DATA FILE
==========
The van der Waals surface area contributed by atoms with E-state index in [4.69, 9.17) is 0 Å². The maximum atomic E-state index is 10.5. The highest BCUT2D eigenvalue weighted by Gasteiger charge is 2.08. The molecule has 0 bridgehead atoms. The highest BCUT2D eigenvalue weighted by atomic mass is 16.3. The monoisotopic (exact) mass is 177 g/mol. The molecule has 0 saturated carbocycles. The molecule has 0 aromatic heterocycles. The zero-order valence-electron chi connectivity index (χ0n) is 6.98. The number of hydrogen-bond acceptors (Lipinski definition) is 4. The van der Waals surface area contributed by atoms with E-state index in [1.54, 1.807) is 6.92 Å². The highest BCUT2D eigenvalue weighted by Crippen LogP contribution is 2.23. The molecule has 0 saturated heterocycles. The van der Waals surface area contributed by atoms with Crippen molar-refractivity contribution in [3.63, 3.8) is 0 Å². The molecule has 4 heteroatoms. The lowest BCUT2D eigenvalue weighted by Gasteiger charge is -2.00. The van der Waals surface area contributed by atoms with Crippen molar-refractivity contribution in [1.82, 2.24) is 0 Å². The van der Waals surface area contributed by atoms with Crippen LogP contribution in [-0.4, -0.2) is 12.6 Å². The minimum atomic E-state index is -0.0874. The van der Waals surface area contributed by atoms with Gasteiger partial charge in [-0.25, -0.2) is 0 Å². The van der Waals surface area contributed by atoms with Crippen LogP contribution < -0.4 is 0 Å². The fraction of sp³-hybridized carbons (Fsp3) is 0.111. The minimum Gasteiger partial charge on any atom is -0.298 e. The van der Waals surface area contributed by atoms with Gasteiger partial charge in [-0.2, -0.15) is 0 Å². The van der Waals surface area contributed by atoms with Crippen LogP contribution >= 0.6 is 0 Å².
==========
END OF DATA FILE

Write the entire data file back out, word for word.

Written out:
The van der Waals surface area contributed by atoms with E-state index in [4.69, 9.17) is 0 Å². The maximum atomic E-state index is 10.5. The highest BCUT2D eigenvalue weighted by Gasteiger charge is 2.08. The molecule has 0 bridgehead atoms. The highest BCUT2D eigenvalue weighted by atomic mass is 16.3. The monoisotopic (exact) mass is 177 g/mol. The molecule has 0 saturated carbocycles. The molecule has 0 aromatic heterocycles. The zero-order valence-electron chi connectivity index (χ0n) is 6.98. The number of hydrogen-bond acceptors (Lipinski definition) is 4. The van der Waals surface area contributed by atoms with E-state index in [1.54, 1.807) is 6.92 Å². The highest BCUT2D eigenvalue weighted by Crippen LogP contribution is 2.23. The molecule has 0 saturated heterocycles. The van der Waals surface area contributed by atoms with Crippen molar-refractivity contribution in [3.63, 3.8) is 0 Å². The molecule has 4 heteroatoms. The lowest BCUT2D eigenvalue weighted by Gasteiger charge is -2.00. The van der Waals surface area contributed by atoms with Crippen molar-refractivity contribution in [1.82, 2.24) is 0 Å². The van der Waals surface area contributed by atoms with Crippen LogP contribution in [-0.4, -0.2) is 12.6 Å². The minimum atomic E-state index is -0.0874. The van der Waals surface area contributed by atoms with Gasteiger partial charge in [-0.25, -0.2) is 0 Å². The van der Waals surface area contributed by atoms with Crippen LogP contribution < -0.4 is 0 Å². The fraction of sp³-hybridized carbons (Fsp3) is 0.111. The minimum Gasteiger partial charge on any atom is -0.298 e. The van der Waals surface area contributed by atoms with Gasteiger partial charge in [-0.2, -0.15) is 0 Å². The van der Waals surface area contributed by atoms with Crippen LogP contribution >= 0.6 is 0 Å².